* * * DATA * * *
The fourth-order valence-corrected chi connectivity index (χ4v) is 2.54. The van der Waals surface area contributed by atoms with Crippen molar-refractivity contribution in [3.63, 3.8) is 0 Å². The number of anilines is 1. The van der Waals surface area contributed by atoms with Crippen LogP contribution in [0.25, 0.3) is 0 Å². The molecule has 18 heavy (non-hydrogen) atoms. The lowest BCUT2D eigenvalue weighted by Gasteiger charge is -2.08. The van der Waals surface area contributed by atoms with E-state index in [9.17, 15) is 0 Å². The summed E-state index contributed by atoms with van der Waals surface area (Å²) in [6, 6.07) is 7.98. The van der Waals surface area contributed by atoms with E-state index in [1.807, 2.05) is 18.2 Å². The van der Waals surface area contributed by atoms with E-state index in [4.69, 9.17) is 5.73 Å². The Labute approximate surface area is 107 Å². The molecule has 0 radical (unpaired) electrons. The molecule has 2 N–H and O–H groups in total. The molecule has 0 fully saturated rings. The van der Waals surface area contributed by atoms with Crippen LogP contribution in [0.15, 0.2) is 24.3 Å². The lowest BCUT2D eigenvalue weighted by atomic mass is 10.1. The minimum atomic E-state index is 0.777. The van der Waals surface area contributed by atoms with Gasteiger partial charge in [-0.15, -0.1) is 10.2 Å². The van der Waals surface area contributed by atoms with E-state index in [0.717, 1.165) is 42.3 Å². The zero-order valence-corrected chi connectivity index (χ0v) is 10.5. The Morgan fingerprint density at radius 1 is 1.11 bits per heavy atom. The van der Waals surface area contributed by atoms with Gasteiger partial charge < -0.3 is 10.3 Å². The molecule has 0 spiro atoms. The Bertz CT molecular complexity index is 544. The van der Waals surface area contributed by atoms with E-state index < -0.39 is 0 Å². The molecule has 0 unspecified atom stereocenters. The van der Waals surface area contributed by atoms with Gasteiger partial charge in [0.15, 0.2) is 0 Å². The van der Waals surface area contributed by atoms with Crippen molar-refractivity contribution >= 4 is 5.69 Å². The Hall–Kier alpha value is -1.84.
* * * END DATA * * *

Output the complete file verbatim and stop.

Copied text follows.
The fourth-order valence-corrected chi connectivity index (χ4v) is 2.54. The van der Waals surface area contributed by atoms with Crippen molar-refractivity contribution in [3.63, 3.8) is 0 Å². The number of anilines is 1. The van der Waals surface area contributed by atoms with Crippen LogP contribution in [0.25, 0.3) is 0 Å². The molecule has 18 heavy (non-hydrogen) atoms. The lowest BCUT2D eigenvalue weighted by Gasteiger charge is -2.08. The van der Waals surface area contributed by atoms with E-state index in [9.17, 15) is 0 Å². The summed E-state index contributed by atoms with van der Waals surface area (Å²) in [6, 6.07) is 7.98. The van der Waals surface area contributed by atoms with E-state index in [1.807, 2.05) is 18.2 Å². The van der Waals surface area contributed by atoms with E-state index in [4.69, 9.17) is 5.73 Å². The Labute approximate surface area is 107 Å². The molecule has 0 radical (unpaired) electrons. The molecule has 2 N–H and O–H groups in total. The molecule has 0 fully saturated rings. The van der Waals surface area contributed by atoms with Crippen LogP contribution in [0.15, 0.2) is 24.3 Å². The lowest BCUT2D eigenvalue weighted by atomic mass is 10.1. The minimum atomic E-state index is 0.777. The van der Waals surface area contributed by atoms with Gasteiger partial charge in [-0.15, -0.1) is 10.2 Å². The van der Waals surface area contributed by atoms with E-state index in [0.717, 1.165) is 42.3 Å². The zero-order valence-corrected chi connectivity index (χ0v) is 10.5. The Morgan fingerprint density at radius 1 is 1.11 bits per heavy atom. The van der Waals surface area contributed by atoms with Gasteiger partial charge < -0.3 is 10.3 Å². The molecule has 0 spiro atoms. The Bertz CT molecular complexity index is 544. The van der Waals surface area contributed by atoms with E-state index < -0.39 is 0 Å². The molecule has 0 unspecified atom stereocenters. The van der Waals surface area contributed by atoms with Gasteiger partial charge in [0.15, 0.2) is 0 Å². The van der Waals surface area contributed by atoms with Crippen molar-refractivity contribution >= 4 is 5.69 Å². The Hall–Kier alpha value is -1.84.